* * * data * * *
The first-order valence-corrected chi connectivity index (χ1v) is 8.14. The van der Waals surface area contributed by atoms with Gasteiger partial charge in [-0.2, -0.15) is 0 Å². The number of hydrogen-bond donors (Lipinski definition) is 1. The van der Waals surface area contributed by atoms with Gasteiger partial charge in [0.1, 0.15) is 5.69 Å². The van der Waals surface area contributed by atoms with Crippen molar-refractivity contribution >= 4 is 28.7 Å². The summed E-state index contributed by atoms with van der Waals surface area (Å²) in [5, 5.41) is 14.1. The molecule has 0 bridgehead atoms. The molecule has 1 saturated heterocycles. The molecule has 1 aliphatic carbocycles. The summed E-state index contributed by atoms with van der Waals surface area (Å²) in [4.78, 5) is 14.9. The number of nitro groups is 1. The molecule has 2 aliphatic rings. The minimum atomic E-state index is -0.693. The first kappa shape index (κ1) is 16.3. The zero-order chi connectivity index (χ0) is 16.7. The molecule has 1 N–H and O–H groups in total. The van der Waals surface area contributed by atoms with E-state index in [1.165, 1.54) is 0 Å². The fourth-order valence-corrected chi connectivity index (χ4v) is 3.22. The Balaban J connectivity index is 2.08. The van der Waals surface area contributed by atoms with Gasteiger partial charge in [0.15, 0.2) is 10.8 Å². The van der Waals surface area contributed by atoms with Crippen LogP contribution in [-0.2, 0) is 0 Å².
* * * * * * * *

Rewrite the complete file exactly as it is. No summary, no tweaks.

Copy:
The first-order valence-corrected chi connectivity index (χ1v) is 8.14. The van der Waals surface area contributed by atoms with Gasteiger partial charge in [-0.2, -0.15) is 0 Å². The number of hydrogen-bond donors (Lipinski definition) is 1. The van der Waals surface area contributed by atoms with Gasteiger partial charge in [0.1, 0.15) is 5.69 Å². The van der Waals surface area contributed by atoms with Crippen molar-refractivity contribution >= 4 is 28.7 Å². The summed E-state index contributed by atoms with van der Waals surface area (Å²) in [5, 5.41) is 14.1. The molecule has 0 bridgehead atoms. The molecule has 1 saturated heterocycles. The molecule has 1 aliphatic carbocycles. The summed E-state index contributed by atoms with van der Waals surface area (Å²) in [4.78, 5) is 14.9. The number of nitro groups is 1. The molecule has 2 aliphatic rings. The minimum atomic E-state index is -0.693. The first kappa shape index (κ1) is 16.3. The zero-order chi connectivity index (χ0) is 16.7. The molecule has 1 N–H and O–H groups in total. The van der Waals surface area contributed by atoms with E-state index in [1.165, 1.54) is 0 Å². The fourth-order valence-corrected chi connectivity index (χ4v) is 3.22. The Balaban J connectivity index is 2.08. The van der Waals surface area contributed by atoms with Gasteiger partial charge in [0.15, 0.2) is 10.8 Å². The van der Waals surface area contributed by atoms with Crippen LogP contribution in [-0.2, 0) is 0 Å².